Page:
5 Tips to Improve Your Cycling in 2016
Triathletes spend the majority of their race on the bike so it’s important to make sure that your training reflects this. Here are the top five easy tips to make your cycling faster in 2016.
1. Practice high intensity intervals
If you’ve found that you’ve plateaued in your cycling, it’s time to change up your routine. Consistently training at low intensity for long distances won’t help you improve. Performing short sprints at max wattage or in heart rate zones 4 – 5 with longer recovery improves VO2 max, anaerobic capacity and FTP. This benefits short and long distance triathletes and saves you time on the bike during the week.
While road cycling is ideal for building general fitness and develop smooth, efficient peddling, triathletes should try mountain biking to enjoy a change of scenery and improve bike handling technique. Heading out with experienced mountain bikers is a great way gain confidence in your ability. Mountain biking can also provide a mental break from the structured training numbers of road cycling. Your power and bike handling skills will be tested and you’ll enjoy the chance to just get out there and ride.
Triathletes in Canada spend lots of time riding indoors when the weather gets harsh, but consider keeping up your indoor sessions throughout the summer as well. Many pros like Lionel Sanders train almost solely indoors because of the controlled environment. This summer, keep at least one session a week indoors to focus on building maximum speed and power without any interruptions like traffic.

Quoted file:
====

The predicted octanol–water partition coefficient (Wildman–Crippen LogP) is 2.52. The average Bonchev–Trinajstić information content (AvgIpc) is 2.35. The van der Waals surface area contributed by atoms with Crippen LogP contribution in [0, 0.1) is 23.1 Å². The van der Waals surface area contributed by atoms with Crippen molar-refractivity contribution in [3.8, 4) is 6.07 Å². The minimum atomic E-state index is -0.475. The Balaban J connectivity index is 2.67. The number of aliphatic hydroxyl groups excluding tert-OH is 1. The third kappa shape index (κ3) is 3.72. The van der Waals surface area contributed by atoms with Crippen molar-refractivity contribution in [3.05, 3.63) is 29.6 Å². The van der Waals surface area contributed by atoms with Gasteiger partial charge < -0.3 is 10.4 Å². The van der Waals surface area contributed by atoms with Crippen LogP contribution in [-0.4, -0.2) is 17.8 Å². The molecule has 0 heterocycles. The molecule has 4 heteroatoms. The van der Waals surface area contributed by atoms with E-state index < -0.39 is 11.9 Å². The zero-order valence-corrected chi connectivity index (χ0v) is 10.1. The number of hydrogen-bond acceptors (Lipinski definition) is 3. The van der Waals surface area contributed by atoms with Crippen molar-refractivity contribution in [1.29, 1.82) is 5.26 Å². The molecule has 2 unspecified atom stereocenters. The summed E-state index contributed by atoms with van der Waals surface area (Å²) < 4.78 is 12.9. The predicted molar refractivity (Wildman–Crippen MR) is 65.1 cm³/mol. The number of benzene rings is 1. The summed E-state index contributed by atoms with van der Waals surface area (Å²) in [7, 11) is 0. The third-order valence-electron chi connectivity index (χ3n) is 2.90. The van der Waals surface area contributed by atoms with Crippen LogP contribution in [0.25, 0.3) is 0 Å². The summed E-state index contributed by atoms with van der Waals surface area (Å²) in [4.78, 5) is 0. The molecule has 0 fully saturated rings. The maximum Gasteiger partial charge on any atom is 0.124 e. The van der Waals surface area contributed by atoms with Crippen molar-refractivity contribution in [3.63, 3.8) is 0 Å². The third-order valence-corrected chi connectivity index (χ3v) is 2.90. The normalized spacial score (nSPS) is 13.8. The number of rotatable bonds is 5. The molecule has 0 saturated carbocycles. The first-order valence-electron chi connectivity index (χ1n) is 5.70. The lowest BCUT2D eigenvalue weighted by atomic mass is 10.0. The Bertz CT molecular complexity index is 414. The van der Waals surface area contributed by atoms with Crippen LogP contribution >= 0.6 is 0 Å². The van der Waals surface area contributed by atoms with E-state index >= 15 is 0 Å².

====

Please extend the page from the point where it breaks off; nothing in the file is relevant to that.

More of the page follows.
4. Plan your training season
This year, plan your training in phases. If you’ve taken time off over the last weeks of December, don’t jump back in to high intensity training right away. Build your cycling back up with a preparation phase and then a base training phase. These should emphasize low intensity training to build your aerobic endurance. In your preparation phase, incorporate cross training activities such as cross country skiing and strength training. Your base training phase should build in volume but periodically allow for lower intensity weeks. By the time you reach your endurance phase, your body won’t feel worn out too early.
5. Strength training
Stronger legs create more power on the bike but upper body, especially core, is important too. If you like to lift weights, you don’t need to lift too heavy to still see results. Body-weight exercises won’t build too much muscle mass and can target all the important muscle groups for cyclists. Plank and push-ups are two of the best exercises for upper body and squats (with or without weight) target glutes and hamstrings.